The knowledge that your breath is anything less than fresh can cause anxiety and embarrassment. Everyone occasionally has bad breath (halitosis), even people with excellent oral health, and the problem usually passes relatively quickly. Bad breath can become a problem if it is more persistent and may require treatment to resolve it fully.
What is Halitosis?
Bad breath is very common and can result from eating something highly flavoured or lax oral care. Often bad breath can be resolved simply by improving your oral care routine. Sometimes it can be a sign of ill-health, so the reason for persistent bad breath should always be investigated further.
Why Does My Breath Smell Even After I Brush My Teeth?
When you brush your teeth, it can freshen your breath slightly but will only get rid of dental plaque and food debris, which may not be the main reason for your halitosis. Although you can buy all sorts of products that promise to banish bad breath, such as mouthwash, chewing gum and breath mints, these will only provide temporary relief and will not address the cause of halitosis.
How to Tell if You Have Bad Breath?
It can be very difficult to tell if you have bad breath, and many people will worry unnecessarily. One trick is to lick the inside of your wrist, allow it to dry and then sniff, but you still might not be able to tell for sure. The best way is to ask a trusted relative or close friend to tell you the truth, even if it is bad news, and of course, our dental team can always assess your breath for you during your dental checkups and possibly offer you gum disease treatments.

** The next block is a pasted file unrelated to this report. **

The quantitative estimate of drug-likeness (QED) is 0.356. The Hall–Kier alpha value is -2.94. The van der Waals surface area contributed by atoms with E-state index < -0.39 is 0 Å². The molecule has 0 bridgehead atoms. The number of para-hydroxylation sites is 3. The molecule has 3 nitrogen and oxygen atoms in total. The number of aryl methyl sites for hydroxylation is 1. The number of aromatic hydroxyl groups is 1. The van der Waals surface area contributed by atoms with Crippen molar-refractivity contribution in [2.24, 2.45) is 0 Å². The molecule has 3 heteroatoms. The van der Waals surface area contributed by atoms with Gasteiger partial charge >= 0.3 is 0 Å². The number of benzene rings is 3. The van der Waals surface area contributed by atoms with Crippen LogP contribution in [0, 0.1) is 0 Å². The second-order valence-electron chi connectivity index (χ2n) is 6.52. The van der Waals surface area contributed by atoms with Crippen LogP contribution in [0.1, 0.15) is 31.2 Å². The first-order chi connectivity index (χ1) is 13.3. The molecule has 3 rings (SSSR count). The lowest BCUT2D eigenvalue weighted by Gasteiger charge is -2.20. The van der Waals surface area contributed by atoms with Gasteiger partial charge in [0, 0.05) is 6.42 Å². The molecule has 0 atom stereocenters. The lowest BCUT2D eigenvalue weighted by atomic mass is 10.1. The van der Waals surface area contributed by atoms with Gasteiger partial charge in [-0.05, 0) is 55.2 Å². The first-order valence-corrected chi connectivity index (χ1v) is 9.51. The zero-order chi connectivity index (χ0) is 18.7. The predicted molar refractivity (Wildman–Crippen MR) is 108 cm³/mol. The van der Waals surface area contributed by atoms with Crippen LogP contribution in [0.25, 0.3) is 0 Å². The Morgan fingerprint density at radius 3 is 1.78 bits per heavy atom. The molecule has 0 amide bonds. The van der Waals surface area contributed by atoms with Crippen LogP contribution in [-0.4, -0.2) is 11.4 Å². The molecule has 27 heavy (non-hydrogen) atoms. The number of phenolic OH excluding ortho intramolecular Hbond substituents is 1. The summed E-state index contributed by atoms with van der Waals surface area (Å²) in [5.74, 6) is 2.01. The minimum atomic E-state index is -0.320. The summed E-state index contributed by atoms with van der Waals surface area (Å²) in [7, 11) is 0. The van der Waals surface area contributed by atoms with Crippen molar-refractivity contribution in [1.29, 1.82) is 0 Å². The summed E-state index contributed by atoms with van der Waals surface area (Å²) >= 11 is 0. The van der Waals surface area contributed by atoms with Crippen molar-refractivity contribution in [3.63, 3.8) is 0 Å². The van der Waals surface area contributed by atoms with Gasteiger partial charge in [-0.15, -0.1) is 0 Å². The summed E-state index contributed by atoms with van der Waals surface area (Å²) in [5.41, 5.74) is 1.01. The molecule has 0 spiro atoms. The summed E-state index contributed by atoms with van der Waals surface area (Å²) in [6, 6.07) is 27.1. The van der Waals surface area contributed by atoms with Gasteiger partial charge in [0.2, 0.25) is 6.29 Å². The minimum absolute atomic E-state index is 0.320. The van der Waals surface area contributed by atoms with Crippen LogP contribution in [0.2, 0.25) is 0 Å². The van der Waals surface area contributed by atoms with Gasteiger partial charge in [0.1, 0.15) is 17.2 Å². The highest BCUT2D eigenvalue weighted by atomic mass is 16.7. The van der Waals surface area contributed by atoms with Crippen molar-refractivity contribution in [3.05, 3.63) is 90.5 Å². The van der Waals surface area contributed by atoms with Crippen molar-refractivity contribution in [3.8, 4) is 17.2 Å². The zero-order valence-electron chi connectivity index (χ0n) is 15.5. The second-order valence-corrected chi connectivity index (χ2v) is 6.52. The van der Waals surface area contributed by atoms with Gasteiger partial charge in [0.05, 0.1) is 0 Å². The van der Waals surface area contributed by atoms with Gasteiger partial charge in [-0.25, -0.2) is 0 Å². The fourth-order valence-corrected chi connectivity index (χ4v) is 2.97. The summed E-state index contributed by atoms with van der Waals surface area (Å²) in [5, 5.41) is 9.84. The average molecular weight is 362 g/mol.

What is the Main Cause of Bad Breath?
There are numerous reasons for bad breath, and we have listed the most common below, starting with poor oral hygiene, which is frequently the reason for halitosis.
- Poor Oral Hygiene
A sticky biofilm called dental plaque builds up over tooth surfaces every day. It contains bacteria that thrive on leftover food particles. When you brush and floss regularly, most dental plaque is removed, so these bacteria do not get a chance to smell unpleasant. If you don’t brush and floss thoroughly and regularly, these bacteria will start to smell bad. Additionally, leftover food particles on and between your teeth will start to rot. As you can imagine, this can smell very unpleasant. Your tongue and tonsils can also trap food and bacteria, with similar results.
- Poor Oral Health
When you don’t keep your teeth and gums clean, the risk of developing oral disease increases significantly. You are more likely to develop tooth decay and gum disease. In addition to causing pain and discomfort and potentially tooth loss, these conditions can cause bad breath.
Smoking is a well-known cause of halitosis, but it can do far more than give you bad breath. If you smoke, your risk of getting gum disease is considerably higher, and you are also at a higher risk of developing oral cancer and lung cancer. Ideally, it is best to quit if you can to help freshen your breath and protect your oral and general health. Ask your GP for help and advice on quitting.
- Eating Highly Flavoured Foods
Onions and garlic may taste good, but you can feel their effect for quite a while afterwards. There is no shortcut to getting rid of garlic breath, as the odour is carried to your lungs, where it is exhaled. You need to wait until the food is eliminated from your body to get rid of the smell entirely.